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northminster presbyterian church
The pastor glumly ordered a salad with dressing on the side. Her lunch companion wondered whether her friend would rather have had a greasy hamburger instead. The pastor’s sour mood, though, wasn’t about healthy food choices. It was about the choice her session had made to lock the doors during Sunday morning worship.
After two decades of guiding the congregation to be welcoming to its community — one that elders had noticed becoming riddled with drugs and crime — the soon-to-retire pastor felt defeated. She wondered about the message that locked doors would send.
After COVID-19 forced the cancelation of planned projects and in-person worship, Coastland Commons, a 1001 New Worshiping Community in Seattle Presbytery, moved to Zoom discussions about their city’s history of land use by Black, Indigenous and people of color communities. After about six months of Zoom gatherings, they figured out a safe way to see Seattle anew through socially distanced community walks. They reached out to the Museum of History and Industry (MOHAI), which organizes redlining tours in Seattle’s Capitol Hill and Central District neighborhoods.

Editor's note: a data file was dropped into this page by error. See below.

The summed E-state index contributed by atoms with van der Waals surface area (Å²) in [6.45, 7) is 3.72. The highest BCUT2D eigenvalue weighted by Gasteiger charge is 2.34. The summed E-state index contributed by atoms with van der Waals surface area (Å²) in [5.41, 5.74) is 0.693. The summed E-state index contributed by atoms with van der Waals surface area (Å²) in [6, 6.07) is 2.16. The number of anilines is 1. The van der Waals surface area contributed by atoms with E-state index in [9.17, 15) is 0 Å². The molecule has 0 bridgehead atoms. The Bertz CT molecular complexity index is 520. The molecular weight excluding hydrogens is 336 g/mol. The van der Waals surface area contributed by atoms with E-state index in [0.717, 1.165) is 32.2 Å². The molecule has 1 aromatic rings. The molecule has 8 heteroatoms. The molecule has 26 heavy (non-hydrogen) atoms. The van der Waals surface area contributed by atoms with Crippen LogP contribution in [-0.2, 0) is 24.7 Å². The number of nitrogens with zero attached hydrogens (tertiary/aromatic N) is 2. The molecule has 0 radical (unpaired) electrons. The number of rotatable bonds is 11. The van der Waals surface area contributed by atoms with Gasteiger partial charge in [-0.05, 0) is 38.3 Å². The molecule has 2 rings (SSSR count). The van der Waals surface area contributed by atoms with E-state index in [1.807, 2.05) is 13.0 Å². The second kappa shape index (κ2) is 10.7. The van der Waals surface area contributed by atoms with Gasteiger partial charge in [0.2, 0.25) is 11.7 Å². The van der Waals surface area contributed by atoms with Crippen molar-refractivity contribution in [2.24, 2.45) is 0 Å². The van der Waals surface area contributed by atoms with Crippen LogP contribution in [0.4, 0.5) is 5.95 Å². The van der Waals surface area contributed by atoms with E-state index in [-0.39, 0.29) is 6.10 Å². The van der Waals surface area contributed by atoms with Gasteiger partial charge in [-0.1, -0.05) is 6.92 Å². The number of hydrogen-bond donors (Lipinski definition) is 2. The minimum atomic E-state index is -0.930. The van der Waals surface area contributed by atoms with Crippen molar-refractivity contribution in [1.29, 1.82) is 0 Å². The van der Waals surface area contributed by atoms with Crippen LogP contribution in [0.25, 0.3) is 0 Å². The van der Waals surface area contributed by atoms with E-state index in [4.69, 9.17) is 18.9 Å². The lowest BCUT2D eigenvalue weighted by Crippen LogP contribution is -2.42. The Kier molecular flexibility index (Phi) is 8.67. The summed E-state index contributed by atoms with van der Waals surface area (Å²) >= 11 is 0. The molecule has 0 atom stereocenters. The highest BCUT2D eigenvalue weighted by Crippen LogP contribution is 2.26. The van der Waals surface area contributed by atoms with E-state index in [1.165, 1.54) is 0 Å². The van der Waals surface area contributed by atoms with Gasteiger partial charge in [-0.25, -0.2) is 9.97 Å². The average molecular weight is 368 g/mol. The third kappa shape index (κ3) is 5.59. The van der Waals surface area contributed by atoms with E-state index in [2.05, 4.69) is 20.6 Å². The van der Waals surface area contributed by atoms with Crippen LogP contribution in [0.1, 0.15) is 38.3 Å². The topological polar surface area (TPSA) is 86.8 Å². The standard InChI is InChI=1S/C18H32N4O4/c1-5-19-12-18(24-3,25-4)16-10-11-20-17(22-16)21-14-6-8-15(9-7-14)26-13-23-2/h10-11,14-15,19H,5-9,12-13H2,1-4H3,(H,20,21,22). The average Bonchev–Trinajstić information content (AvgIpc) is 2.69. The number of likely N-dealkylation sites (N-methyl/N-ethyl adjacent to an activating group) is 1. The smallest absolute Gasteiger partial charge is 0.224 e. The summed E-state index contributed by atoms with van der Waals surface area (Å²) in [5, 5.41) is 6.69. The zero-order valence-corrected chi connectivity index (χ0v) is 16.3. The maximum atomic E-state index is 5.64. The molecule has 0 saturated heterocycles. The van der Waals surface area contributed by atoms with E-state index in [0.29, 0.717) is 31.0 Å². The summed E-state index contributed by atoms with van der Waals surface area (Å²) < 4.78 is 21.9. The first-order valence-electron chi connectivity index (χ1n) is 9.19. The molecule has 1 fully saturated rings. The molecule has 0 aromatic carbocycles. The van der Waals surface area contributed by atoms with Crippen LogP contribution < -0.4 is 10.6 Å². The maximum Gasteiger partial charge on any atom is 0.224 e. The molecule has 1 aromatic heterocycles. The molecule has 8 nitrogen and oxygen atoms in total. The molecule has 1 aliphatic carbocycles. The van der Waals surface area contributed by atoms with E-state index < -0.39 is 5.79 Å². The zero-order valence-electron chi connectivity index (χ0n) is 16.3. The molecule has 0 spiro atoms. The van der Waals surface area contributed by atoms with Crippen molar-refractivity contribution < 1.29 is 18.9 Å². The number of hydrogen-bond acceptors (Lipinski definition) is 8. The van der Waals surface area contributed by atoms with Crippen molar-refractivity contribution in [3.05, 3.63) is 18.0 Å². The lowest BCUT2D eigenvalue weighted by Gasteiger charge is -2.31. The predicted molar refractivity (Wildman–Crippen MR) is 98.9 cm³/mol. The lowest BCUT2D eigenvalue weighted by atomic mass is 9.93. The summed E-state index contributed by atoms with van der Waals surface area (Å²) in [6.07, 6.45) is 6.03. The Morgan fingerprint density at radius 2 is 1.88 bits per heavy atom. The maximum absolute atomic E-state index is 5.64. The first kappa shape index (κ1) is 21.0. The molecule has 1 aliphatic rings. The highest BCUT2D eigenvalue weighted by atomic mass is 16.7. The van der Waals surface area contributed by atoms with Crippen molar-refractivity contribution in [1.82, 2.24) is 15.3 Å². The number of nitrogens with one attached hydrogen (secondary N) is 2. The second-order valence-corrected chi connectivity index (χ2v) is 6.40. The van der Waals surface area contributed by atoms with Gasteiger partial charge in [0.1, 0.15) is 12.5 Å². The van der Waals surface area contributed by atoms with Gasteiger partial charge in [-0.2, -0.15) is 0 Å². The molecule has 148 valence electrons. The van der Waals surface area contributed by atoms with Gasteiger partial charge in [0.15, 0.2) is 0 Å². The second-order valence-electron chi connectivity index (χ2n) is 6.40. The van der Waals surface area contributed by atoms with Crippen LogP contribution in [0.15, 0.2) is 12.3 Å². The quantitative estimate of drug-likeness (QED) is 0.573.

It was early March, and the daily routine at Atlanta’s Mercy Community Church had been thrown for a loop.
Rocio Calderon kept a Presbyterian Mission Agency delegation spellbound Monday just by telling her story.